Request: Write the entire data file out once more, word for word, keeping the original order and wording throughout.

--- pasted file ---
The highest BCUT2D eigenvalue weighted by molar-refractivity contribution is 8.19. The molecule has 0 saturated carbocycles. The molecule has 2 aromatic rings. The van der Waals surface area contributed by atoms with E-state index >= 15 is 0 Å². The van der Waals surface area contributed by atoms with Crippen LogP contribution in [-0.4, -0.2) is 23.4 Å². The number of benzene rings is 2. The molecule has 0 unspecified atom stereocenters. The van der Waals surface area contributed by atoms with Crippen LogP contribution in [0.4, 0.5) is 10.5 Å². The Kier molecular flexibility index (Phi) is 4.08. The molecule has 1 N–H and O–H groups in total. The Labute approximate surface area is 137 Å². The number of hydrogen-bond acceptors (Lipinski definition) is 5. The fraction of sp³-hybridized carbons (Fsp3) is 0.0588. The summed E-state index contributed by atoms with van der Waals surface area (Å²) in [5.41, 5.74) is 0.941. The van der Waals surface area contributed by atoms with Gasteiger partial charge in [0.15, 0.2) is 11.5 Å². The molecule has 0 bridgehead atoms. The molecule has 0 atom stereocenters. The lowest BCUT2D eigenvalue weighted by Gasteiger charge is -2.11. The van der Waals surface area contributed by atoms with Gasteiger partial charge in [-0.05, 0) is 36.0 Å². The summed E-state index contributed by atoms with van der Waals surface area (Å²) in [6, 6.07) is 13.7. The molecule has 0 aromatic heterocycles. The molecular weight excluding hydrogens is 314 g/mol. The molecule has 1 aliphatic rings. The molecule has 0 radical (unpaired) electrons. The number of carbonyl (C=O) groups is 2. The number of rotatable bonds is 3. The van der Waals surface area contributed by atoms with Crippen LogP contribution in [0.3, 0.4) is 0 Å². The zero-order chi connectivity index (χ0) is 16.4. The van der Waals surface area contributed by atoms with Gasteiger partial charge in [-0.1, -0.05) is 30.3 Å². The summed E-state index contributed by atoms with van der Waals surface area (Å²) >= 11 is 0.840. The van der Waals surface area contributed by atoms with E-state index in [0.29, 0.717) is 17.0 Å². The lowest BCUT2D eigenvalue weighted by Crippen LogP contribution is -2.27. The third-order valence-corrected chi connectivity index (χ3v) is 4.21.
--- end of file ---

The highest BCUT2D eigenvalue weighted by molar-refractivity contribution is 8.19. The molecule has 0 saturated carbocycles. The molecule has 2 aromatic rings. The van der Waals surface area contributed by atoms with E-state index >= 15 is 0 Å². The van der Waals surface area contributed by atoms with Crippen LogP contribution in [-0.4, -0.2) is 23.4 Å². The number of benzene rings is 2. The molecule has 0 unspecified atom stereocenters. The van der Waals surface area contributed by atoms with Crippen LogP contribution in [0.4, 0.5) is 10.5 Å². The Kier molecular flexibility index (Phi) is 4.08. The molecule has 1 N–H and O–H groups in total. The Labute approximate surface area is 137 Å². The number of hydrogen-bond acceptors (Lipinski definition) is 5. The fraction of sp³-hybridized carbons (Fsp3) is 0.0588. The summed E-state index contributed by atoms with van der Waals surface area (Å²) in [5.41, 5.74) is 0.941. The van der Waals surface area contributed by atoms with Gasteiger partial charge in [0.15, 0.2) is 11.5 Å². The molecule has 0 bridgehead atoms. The molecule has 0 atom stereocenters. The lowest BCUT2D eigenvalue weighted by Gasteiger charge is -2.11. The van der Waals surface area contributed by atoms with Gasteiger partial charge in [-0.05, 0) is 36.0 Å². The summed E-state index contributed by atoms with van der Waals surface area (Å²) in [6, 6.07) is 13.7. The molecule has 0 aromatic heterocycles. The molecular weight excluding hydrogens is 314 g/mol. The molecule has 1 aliphatic rings. The molecule has 0 radical (unpaired) electrons. The number of carbonyl (C=O) groups is 2. The number of rotatable bonds is 3. The van der Waals surface area contributed by atoms with Crippen LogP contribution in [0.3, 0.4) is 0 Å². The zero-order chi connectivity index (χ0) is 16.4. The van der Waals surface area contributed by atoms with Gasteiger partial charge in [-0.1, -0.05) is 30.3 Å². The summed E-state index contributed by atoms with van der Waals surface area (Å²) >= 11 is 0.840. The van der Waals surface area contributed by atoms with E-state index in [0.29, 0.717) is 17.0 Å². The lowest BCUT2D eigenvalue weighted by Crippen LogP contribution is -2.27. The third-order valence-corrected chi connectivity index (χ3v) is 4.21.